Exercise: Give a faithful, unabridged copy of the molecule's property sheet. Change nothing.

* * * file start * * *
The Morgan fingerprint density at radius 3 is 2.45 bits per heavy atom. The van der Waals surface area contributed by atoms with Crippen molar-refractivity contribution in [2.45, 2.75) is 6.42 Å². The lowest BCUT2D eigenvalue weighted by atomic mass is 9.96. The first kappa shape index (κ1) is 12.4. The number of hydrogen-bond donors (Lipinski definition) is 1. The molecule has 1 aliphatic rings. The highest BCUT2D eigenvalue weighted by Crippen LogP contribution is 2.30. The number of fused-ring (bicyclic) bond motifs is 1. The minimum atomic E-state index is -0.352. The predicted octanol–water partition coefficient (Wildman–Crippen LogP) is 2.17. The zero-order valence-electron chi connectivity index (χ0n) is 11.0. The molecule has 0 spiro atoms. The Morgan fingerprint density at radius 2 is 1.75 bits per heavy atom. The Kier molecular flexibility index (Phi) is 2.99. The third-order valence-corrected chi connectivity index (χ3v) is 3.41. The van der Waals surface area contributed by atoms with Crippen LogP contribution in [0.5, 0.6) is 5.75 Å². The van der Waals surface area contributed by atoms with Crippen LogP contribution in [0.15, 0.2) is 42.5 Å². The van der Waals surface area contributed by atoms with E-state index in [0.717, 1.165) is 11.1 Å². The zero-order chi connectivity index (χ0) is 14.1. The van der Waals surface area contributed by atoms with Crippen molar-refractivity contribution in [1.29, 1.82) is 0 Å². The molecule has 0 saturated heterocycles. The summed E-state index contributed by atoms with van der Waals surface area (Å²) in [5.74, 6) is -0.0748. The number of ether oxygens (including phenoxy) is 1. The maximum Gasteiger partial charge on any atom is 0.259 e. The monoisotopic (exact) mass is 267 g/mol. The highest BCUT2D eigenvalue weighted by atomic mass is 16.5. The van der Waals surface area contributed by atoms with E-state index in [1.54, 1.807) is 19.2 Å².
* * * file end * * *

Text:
The Morgan fingerprint density at radius 3 is 2.45 bits per heavy atom. The van der Waals surface area contributed by atoms with Crippen molar-refractivity contribution in [2.45, 2.75) is 6.42 Å². The lowest BCUT2D eigenvalue weighted by atomic mass is 9.96. The first kappa shape index (κ1) is 12.4. The number of hydrogen-bond donors (Lipinski definition) is 1. The molecule has 1 aliphatic rings. The highest BCUT2D eigenvalue weighted by Crippen LogP contribution is 2.30. The number of fused-ring (bicyclic) bond motifs is 1. The minimum atomic E-state index is -0.352. The predicted octanol–water partition coefficient (Wildman–Crippen LogP) is 2.17. The zero-order valence-electron chi connectivity index (χ0n) is 11.0. The molecule has 0 spiro atoms. The Morgan fingerprint density at radius 2 is 1.75 bits per heavy atom. The Kier molecular flexibility index (Phi) is 2.99. The third-order valence-corrected chi connectivity index (χ3v) is 3.41. The van der Waals surface area contributed by atoms with Crippen LogP contribution in [0.5, 0.6) is 5.75 Å². The van der Waals surface area contributed by atoms with Crippen LogP contribution in [0.15, 0.2) is 42.5 Å². The van der Waals surface area contributed by atoms with E-state index in [0.717, 1.165) is 11.1 Å². The zero-order chi connectivity index (χ0) is 14.1. The van der Waals surface area contributed by atoms with Crippen molar-refractivity contribution in [1.29, 1.82) is 0 Å². The molecule has 0 saturated heterocycles. The summed E-state index contributed by atoms with van der Waals surface area (Å²) in [5.74, 6) is -0.0748. The number of ether oxygens (including phenoxy) is 1. The maximum Gasteiger partial charge on any atom is 0.259 e. The monoisotopic (exact) mass is 267 g/mol. The highest BCUT2D eigenvalue weighted by atomic mass is 16.5. The van der Waals surface area contributed by atoms with E-state index in [1.54, 1.807) is 19.2 Å².